US president Joe Biden has urged Israeli prime minister Benjamin Netanyahu to de-escalate tensions in the Gaza Strip, ramping up US pressure for a ceasefire to end the nine-day conflict.
In a White House read-out from a call on Wednesday morning, Biden told his Israeli counterpart that he “expected a significant de-escalation today on the path to a ceasefire”.
Hours after Biden’s statement, Netanyahu said that he was “determined to continue this operation until its aim is met”. In a statement from his office on Wednesday, Netanyahu said that he “greatly appreciates the support of the American president”, but said Israel would push ahead “to return the calm and security to you, citizens of Israel”.
Israeli warplanes struck multiple targets in Gaza overnight as Israel maintained its assault on Palestinian militants Hamas. The Israeli military said 52 fighter jets dropped about 120 bombs in raids, which it said targeted tunnel infrastructure used by militants.
Israeli strikes have killed 227 Palestinians, including 102 women and children, Gaza health officials said. 1,620 have been wounded, they said.
Israeli army officials said 130 of the dead were Hamas combatants, and disputed — without evidence — Gazan estimates that nearly half of the dead were women and children. Israel has reported that 12 Israelis have been killed in Hamas attacks, including two children. Two Thai workers have also been killed.
Hamas has fired more than 3,400 rockets into Israeli cities since the fighting began. The militant group fired about 50 rockets overnight, according to newswire reports.
The Israeli bombardment of Gaza has forced tens of thousands of Palestinians in the walled-in strip to flee their homes, as houses, health facilities, schools, shops and infrastructure have been destroyed or damaged.
A UN agency situation report stated 156 buildings, comprising 672 housing and commercial units, had been destroyed in Gaza. Hundreds more houses had been severely damaged and rendered uninhabitable, it added.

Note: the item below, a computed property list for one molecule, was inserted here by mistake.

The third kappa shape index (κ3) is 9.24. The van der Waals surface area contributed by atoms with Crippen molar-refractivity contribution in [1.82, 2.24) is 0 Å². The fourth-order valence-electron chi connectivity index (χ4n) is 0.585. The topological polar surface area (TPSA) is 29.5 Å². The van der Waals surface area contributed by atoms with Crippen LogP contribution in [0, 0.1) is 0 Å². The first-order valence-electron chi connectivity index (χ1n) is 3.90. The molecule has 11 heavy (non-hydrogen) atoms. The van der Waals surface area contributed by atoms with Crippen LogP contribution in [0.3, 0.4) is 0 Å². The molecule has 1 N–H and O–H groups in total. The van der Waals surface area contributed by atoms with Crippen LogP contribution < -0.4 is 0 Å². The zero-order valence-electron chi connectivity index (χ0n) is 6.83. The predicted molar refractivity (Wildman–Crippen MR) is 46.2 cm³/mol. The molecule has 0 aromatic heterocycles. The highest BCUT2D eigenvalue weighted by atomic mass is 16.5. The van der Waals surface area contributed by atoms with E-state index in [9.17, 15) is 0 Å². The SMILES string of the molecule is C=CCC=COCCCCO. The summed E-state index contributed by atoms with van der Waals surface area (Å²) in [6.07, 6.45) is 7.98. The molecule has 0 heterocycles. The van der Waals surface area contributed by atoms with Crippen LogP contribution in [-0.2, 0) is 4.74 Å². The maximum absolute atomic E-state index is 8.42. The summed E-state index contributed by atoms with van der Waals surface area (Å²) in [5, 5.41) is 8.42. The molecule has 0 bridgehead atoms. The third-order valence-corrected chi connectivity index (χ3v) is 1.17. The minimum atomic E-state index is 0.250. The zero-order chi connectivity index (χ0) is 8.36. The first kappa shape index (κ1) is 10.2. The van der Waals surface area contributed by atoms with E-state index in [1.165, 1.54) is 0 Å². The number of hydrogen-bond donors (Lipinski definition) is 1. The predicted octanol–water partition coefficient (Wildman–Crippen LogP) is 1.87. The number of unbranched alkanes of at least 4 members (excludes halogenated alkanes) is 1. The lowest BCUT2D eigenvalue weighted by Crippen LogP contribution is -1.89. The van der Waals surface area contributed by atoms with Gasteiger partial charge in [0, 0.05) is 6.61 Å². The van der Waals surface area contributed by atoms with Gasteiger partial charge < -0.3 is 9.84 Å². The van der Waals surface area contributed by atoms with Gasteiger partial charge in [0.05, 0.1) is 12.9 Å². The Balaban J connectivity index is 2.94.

Six hospitals and 11 primary healthcare centres have also been damaged. The UN and the Palestinian Centre for Human Rights said the strip’s only Covid-19 laboratory was no longer able to conduct tests because of an Israeli air strike.
The Office of the UN High Commissioner for Human Rights has warned that “given the impact on civilians’ lives and on civilian infrastructure, including humanitarian organisations and medical facilities, the incident raises serious concerns over a possible indiscriminate and disproportionate attack under international humanitarian law”.
A Palestinian humanitarian worker in Gaza said Israeli aeroplanes were bombing roads and streets, destroying vital infrastructure such as sewage and water pipes, electricity cables and telephone lines.
“This has been the worst of the wars against Gaza in terms of destruction of the infrastructure,” said the worker, who did not want to be identified, adding that sewage was pouring on to the streets in some areas.
Farmers who cultivate land near the border have not been able to access their fields to water or harvest for a week, a threat to vegetable crops that could create shortages in the impoverished, densely populated strip of 2m people.
As the death toll has mounted, diplomatic efforts to secure a ceasefire have intensified. Biden has faced rising criticism from American progressives, including within his own Democratic party, who want the administration to exert more pressure to stop the hostilities.
France, Egypt and Jordan have made a joint call for a UN Security Council resolution for a ceasefire to end the bloodshed, the French presidency said on Tuesday.
EU foreign ministers also urged an end to the hostilities at an informal meeting on Tuesday, with all member states but Hungary supporting the “general thrust” of a common statement that urged an immediate end to the violence.
The unrest has spread to the occupied West Bank, where on Tuesday Israeli forces killed at least four Palestinians, according to health officials in the territory. The Israeli military said its forces shot a Palestinian in Hebron, whom it said attacked soldiers with an explosive device and a knife.
Israeli police said two members of the security forces were shot in the leg during protests in Ramallah, the first such incident in the West Bank for years. The city is the seat of Fatah, Hamas’s rival Palestinian faction.
Israeli forces have killed more than 20 Palestinians in the territory since protests began on Friday, West Bank health officials said.
The latest crisis was triggered when police used rubber bullets, tear gas and stun grenades against Palestinians protesting against restrictions at the compound of al-Aqsa mosque, Islam’s third holiest site. More than 600 Palestinians were wounded. The mosque is in a compound in Jerusalem known to Muslims as Haram ash-Sharif and to Jews as Temple Mount, and is sacred to both religions.
The Israeli military said four rockets were fired from Lebanon into Israel on Wednesday, adding that its air defence system intercepted one and the rest “most likely fell in open areas”. In response, Israeli forces were striking a number of targets in Lebanon, it said.
Additional reporting by Chloe Cornish in Beirut and Andrew England in London